Number. 3 © CDTL 2000
Preparing for Presentations
Ms Verena Tay
Former Publications Officer, CDTL

When preparing for effective presentations, be conscious of the following:

  • situation: when and where you are speaking,
  • purpose: what you want to achieve with your speech,
  • audience: who you are giving the speech to, and
  • method: how best to accomplish your purpose.

Content

  • Select a topic you care about to sustain your interest while researching it.
  • Research widely for supporting material. Record and cite all sources to gain credibility.
  • Reduce your aim into one sentence to clarify your intent and create a framework for your presentation.
  • Develop only four or five main points so as to focus your audience’s attention.
  • Structure your presentation in one of the following ways:
    • topical: when one idea seems to proceed naturally to the next,
    • chronological: use a time sequence as an organisational framework,
    • spatial: organise material according to physical space, or how parts fit into a whole,
    • compare and contrast: highlight the differences/similarities between concepts,
    • classification: put things into categories,
    • cause and effect: show how two events are related to each other, and
    • problem and solution: offer plausible solutions to given problems.

Structuring Your Presentation

  • Keep the presentation as brief and precise as possible to sustain audience interest.
  • Begin clearly by introducing the aim of your presentation to compel the audience to listen to you.
  • Connect your points using transitions such as ‘and’, ‘in contrast’, ‘more importantly’, ‘in comparison’, ‘Now we’ve dealt with X, let’s look at Y’, and other similar phrases.
  • Conclude effectively by reviewing previous points instead of disclosing new information.
  • Concentrate on your message—keep your presentation simple. Audio-visual aids can help your audience stay focused and retain more information. But unless well thought out, the use of audio-visual aids may detract away from or clutter your delivery. Unforeseen problems (e.g. equipment failure) may also easily derail the most planned of presentations.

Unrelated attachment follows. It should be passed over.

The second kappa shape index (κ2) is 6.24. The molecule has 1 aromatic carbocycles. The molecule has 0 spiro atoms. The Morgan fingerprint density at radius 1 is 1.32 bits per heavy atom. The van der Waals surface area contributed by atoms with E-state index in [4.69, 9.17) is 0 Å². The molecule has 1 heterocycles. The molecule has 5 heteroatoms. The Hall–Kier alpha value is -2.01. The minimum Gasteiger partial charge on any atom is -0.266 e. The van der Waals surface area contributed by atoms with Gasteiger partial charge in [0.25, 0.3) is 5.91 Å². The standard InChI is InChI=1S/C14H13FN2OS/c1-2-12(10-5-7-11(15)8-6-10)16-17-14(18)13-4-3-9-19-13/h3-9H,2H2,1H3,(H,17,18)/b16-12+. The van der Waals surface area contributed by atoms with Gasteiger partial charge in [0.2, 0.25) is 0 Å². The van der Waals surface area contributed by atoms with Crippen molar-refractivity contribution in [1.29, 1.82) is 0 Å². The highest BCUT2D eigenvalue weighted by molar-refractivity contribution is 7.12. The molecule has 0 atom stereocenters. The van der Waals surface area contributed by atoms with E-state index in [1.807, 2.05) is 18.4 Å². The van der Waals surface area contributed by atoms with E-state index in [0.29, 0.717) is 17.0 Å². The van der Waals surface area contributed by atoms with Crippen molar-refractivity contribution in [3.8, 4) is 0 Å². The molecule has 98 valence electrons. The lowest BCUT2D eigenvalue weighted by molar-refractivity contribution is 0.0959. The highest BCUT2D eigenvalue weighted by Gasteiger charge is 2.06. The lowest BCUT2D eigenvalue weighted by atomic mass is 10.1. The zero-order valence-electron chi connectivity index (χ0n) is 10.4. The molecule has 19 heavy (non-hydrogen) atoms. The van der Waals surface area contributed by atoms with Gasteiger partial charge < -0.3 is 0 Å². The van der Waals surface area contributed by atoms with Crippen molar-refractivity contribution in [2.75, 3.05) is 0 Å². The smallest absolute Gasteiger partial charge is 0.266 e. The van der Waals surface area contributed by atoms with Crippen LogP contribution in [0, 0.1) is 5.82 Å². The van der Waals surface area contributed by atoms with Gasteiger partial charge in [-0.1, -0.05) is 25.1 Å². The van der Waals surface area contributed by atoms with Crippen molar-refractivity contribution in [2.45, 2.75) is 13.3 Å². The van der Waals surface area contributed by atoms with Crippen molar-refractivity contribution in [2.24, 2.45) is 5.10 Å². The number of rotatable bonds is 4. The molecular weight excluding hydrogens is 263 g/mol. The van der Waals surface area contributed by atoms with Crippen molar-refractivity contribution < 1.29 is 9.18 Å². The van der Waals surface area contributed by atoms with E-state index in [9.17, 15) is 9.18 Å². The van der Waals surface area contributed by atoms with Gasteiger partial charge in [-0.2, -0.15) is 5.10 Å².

• Choose the most appropriate tool to suit the purpose and venue of the presentation.
    • Ensure that everyone can read your written points. The words on an OHP transparency should be of a font large and simple enough for easy recognition. When using a flip chart or white board, write in large block letters for legibility; use dark colours to write on a light background and vice versa.
    • Avoid cluttering slides with too many specific details. List your ideas briefly in point form. Have only a few items, rather than squeeze large amounts, on a single slide. Present statistical information using charts or graphs to let your audience comprehend facts easily.

 

References

Pennsylvania State University—SpCom 100A (Effective Public Speaking) Website. http://www.la.psu.edu/speech/100a/ (last accessed: 1 June 2000).

Feierman, Art. (2000). The Art of Communicating Effectively. Presenting Solutions. http://presentingsolutions.com/effectivepresentations.html (last accessed: 7 May 2003).

Sprague, J. & Stuart, D. (1996). The Speaker’s Handbook (4th ed.). Fort Worth: Harcourt Brace College Publishers.

Stuart, C. (1989). How to be an Effective Speaker: The Essential Guide to Making the Most of Your Communication Skills. Lincolnwood, Illinois: NTC Business Books.

 

 
 
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